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AICPA Data Standard Digs Deeper in Corporate Books

Tammy Whitehouse | August 16, 2013

As companies continue learning and refining their use of XBRL, technology is advancing to enable XBRL-like tagging much deeper in the books and records.

A subgroup of the American Institute of Certified Public Accountants has developed a data standard for the general ledger and the accounts receivable ledger, and plans to develop more subledger data standards. The primary objective is to make auditing more effective and efficient, but the potential benefits are far greater, says Amy Pawlicki, director of business reporting assurance and advisory services at the AICPA. “UItimately, the goal is to have technology get to a place where you can automate lots of different cool analytics for purposes of external audit, internal audit, management, you name it,” she says.

The project is an undertaking of the Assurance Services Executive Committee of the AICPA. The committee's Emerging Assurance Technologies Task Force created a working group to establish an “Audit Data Standard” that would improve the audit process. The group developed a base standard that includes information on formats for files and fields that would be used in conjunction with each audit data standard document. Then it developed data standards for the general ledger and the accounts receivable subledger. Those data standards are final and ready for use, says Pawlicki, although they will be modified as necessary as companies use them and provide continued feedback.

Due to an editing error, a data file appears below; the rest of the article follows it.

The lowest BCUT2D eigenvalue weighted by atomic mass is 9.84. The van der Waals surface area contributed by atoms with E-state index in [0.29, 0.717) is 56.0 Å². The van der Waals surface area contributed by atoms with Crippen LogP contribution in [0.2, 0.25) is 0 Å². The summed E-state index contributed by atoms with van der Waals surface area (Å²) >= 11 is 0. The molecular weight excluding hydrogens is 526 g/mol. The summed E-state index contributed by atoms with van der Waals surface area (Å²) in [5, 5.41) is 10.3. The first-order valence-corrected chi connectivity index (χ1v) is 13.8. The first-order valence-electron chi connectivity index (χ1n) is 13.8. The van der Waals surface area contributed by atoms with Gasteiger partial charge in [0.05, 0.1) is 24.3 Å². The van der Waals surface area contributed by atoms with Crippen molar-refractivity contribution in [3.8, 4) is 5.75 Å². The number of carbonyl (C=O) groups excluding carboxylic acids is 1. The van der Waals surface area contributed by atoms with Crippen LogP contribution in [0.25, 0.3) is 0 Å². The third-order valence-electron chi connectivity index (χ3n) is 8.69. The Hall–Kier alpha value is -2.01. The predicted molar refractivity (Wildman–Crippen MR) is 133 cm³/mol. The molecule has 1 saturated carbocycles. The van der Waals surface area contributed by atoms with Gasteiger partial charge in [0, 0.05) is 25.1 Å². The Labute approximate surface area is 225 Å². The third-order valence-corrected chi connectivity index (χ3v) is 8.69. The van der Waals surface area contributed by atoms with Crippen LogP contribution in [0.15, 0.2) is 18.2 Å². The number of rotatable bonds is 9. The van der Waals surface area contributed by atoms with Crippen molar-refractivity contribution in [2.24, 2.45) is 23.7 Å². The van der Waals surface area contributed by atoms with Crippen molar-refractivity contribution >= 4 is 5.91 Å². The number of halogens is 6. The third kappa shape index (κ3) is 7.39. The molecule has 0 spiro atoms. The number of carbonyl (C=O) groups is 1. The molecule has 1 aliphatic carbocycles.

“XBRL is a data standard, a format for tagging information in a common electronic format so different machines can all read and consume it,” says Pawlicki. “This is the same thing, but this is for information that's much further back in the reporting supply chain at a company. It starts at the bottom with the general ledger and subledger accounts, and then all of that rolls up to external financial reporting.”

When auditors arrive at a company to begin their work, they typically spend a great deal of time gathering data from different systems and normalizing it, or putting it into a common format, Pawlicki says. Standardizing data at a more granular level would save that step, she says. It would also prove useful inside the company for internal audit and for general management and decision-making within the business. “Eventually, companies will want and will see the value in being able to connect the dots and have their XBRL data flow through their system and automatically roll up to their external financial reporting,” she says.

The standards are not required by any regulatory entity, and the AICPA has not established them as requirements for the profession either, says Pawlicki. Still, “I'd think companies would want to have access to their own data in a consistent format,” she says. “Companies spend a lot of time gathering data in different systems and formats and normalizing it. That gets in the way of doing meaningful analysis.”

The working group will continue developing data standards for other subledgers. Procurement, order to cash and a number of others are on the agenda, says Pawlicki.